Xi’s later rejection of French proposals to pressure Russia on Ukraine reinforces the notion that China is intent on dismissing Western suggestions on this issue.

The problem for the US is that it finds itself in a position where it needs China more than China needs the US.


Chinese Growth Strategy

China’s growth strategy has broken with convention, which generally involves outsourcing lower-end industries to other countries while concentrating on advanced technologies. Instead, China has chosen to climb every rung of the economic ladder on its own.

Striving for self-sufficiency and aiming to be at the bleeding edge of technology are central to China’s economic ambitions. Experts indicate that China already leads in 37 out of 44 critical technologies, notably in the fields of military and space.

By the end of 2024, China aims to achieve a 5% economic growth rate – a challenging yet achievable target. While 5% might seem like an arbitrary figure, the goal is to align with the previous year’s growth rate of 5.2%.

To achieve this, the government plans to issue ultra-long-term treasury bonds worth a trillion yuan (approximately $138.9 billion). Additionally, local authorities are set to issue debt amounting to another 3.9 trillion yuan (roughly $540 billion) to finance their projects, representing a 100 billion yuan increase from 2023.

Certain growth ambitions could face obstacles, as by the end of March 2024 the United States imposed additional restrictions on China’s access to advanced American chips for AI and chip manufacturing equipment. This move is readily justified by the American intelligence community, think-tanks, and academics who are increasingly concerned about the risks posed by foreign bad actors (as defined by the US) gaining access to advanced AI capabilities. They argue that such cyber actors could potentially use AI to “develop new tools” for “enabling larger-scale, faster, more efficient, and more evasive cyber-attacks”.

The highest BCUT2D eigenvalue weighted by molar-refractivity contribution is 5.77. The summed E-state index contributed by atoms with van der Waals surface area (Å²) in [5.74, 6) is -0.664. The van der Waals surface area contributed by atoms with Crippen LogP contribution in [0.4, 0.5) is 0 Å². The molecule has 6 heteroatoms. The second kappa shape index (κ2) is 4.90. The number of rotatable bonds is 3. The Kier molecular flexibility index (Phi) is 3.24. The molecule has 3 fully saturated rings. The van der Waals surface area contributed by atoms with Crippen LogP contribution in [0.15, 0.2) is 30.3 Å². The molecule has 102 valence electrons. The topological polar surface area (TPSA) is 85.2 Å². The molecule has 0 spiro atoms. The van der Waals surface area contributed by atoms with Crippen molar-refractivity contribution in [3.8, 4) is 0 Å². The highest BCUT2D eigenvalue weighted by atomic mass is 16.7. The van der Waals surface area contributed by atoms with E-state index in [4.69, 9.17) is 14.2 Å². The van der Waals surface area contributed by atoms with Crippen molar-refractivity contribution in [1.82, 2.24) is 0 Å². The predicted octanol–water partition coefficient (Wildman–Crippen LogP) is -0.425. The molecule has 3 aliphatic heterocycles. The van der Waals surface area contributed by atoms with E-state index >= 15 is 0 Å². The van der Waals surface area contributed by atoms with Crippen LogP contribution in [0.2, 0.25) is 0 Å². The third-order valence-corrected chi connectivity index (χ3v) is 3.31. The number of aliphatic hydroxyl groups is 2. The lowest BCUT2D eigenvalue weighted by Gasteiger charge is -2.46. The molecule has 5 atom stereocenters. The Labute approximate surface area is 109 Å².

The skyline of Chinese city Nanjing. (IMAGE: Tym, Flickr)

Ultimately, it boils down to a matter of preference, as the US will engage in the same practices that it criticizes China for doing.

To address these concerns, the US has implemented measures to limit the flow of American AI chips and the tools to manufacture them to China. However, this loss may not be as significant as it appears. Experts suggest that China’s potential growth area could be in the mass production of older-gen chips, which remain vital in many parts of the modern economy.

While the focus often centres on cutting-edge technology, it’s important to remember that chips based on pre-2005 technologies still play a substantial role in the global market. Demand for these chips is rising, especially in industries like automotive manufacturing. China is clearly dedicated to building its own chip industry, with plans to construct 26 semiconductor factories by 2026, compared to America’s projected 16 facilities.

Another potential lever for China’s growth lies in its rapid development of the New Energy Vehicle (EV) sector.

Japan has traditionally been the first country that comes to mind when considering vehicle exports to the United States. However, in 2023, China surpassed Japan to become the world’s largest auto exporter. This growth can be attributed largely to China’s expansion in the EV sector, and the development has introduced new challenges for policymakers, who must reconcile their countries’ net-zero and other environmental commitments with the fact that China, in particular, has emerged as a major player in this industry.

Recently, the US dollar has strengthened relative to the Japanese yen. So what? A stronger dollar means Japanese goods are now cheaper for American buyers, which could lead to an increase in Japanese exports to the US. In other words, Japanese cars might, once again, become more competitive against their Chinese counterparts.

Considering China’s ongoing efforts to lead the automotive market and its broader role as a major supplier of goods to the US, maintaining competitiveness in the American market is crucial.